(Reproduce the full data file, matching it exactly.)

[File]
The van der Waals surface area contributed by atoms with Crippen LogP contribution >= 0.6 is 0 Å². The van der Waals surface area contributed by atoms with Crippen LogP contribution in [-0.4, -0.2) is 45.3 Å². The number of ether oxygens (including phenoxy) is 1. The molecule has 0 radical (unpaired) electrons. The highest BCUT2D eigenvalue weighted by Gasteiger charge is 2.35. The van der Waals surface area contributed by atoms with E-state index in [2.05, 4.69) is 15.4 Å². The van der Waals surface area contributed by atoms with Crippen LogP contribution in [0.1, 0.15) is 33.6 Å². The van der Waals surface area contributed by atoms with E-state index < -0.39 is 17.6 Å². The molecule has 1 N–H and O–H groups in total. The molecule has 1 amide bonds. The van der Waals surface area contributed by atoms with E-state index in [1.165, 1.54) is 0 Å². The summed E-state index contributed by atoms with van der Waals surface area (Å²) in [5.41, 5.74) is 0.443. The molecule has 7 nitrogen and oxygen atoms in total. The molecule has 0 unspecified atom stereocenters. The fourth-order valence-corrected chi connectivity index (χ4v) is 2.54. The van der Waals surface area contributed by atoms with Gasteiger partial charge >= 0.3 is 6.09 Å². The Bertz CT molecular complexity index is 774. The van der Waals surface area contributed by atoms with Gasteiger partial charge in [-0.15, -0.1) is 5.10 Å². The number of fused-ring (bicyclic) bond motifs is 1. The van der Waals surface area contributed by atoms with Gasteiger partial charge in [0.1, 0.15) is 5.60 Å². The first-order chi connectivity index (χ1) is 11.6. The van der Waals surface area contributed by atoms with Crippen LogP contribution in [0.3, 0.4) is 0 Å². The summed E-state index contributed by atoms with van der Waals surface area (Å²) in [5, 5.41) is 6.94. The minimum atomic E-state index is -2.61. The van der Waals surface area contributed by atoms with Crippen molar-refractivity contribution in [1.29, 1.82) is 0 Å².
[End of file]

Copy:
The van der Waals surface area contributed by atoms with Crippen LogP contribution >= 0.6 is 0 Å². The van der Waals surface area contributed by atoms with Crippen LogP contribution in [-0.4, -0.2) is 45.3 Å². The number of ether oxygens (including phenoxy) is 1. The molecule has 0 radical (unpaired) electrons. The highest BCUT2D eigenvalue weighted by Gasteiger charge is 2.35. The van der Waals surface area contributed by atoms with E-state index in [2.05, 4.69) is 15.4 Å². The van der Waals surface area contributed by atoms with Crippen LogP contribution in [0.1, 0.15) is 33.6 Å². The van der Waals surface area contributed by atoms with E-state index < -0.39 is 17.6 Å². The molecule has 1 N–H and O–H groups in total. The molecule has 1 amide bonds. The van der Waals surface area contributed by atoms with E-state index in [1.165, 1.54) is 0 Å². The summed E-state index contributed by atoms with van der Waals surface area (Å²) in [5.41, 5.74) is 0.443. The molecule has 7 nitrogen and oxygen atoms in total. The molecule has 0 unspecified atom stereocenters. The fourth-order valence-corrected chi connectivity index (χ4v) is 2.54. The van der Waals surface area contributed by atoms with Gasteiger partial charge >= 0.3 is 6.09 Å². The Bertz CT molecular complexity index is 774. The van der Waals surface area contributed by atoms with Gasteiger partial charge in [-0.15, -0.1) is 5.10 Å². The number of fused-ring (bicyclic) bond motifs is 1. The van der Waals surface area contributed by atoms with Gasteiger partial charge in [0.1, 0.15) is 5.60 Å². The first-order chi connectivity index (χ1) is 11.6. The van der Waals surface area contributed by atoms with Crippen LogP contribution in [0.3, 0.4) is 0 Å². The summed E-state index contributed by atoms with van der Waals surface area (Å²) in [5, 5.41) is 6.94. The minimum atomic E-state index is -2.61. The van der Waals surface area contributed by atoms with Crippen molar-refractivity contribution in [1.29, 1.82) is 0 Å².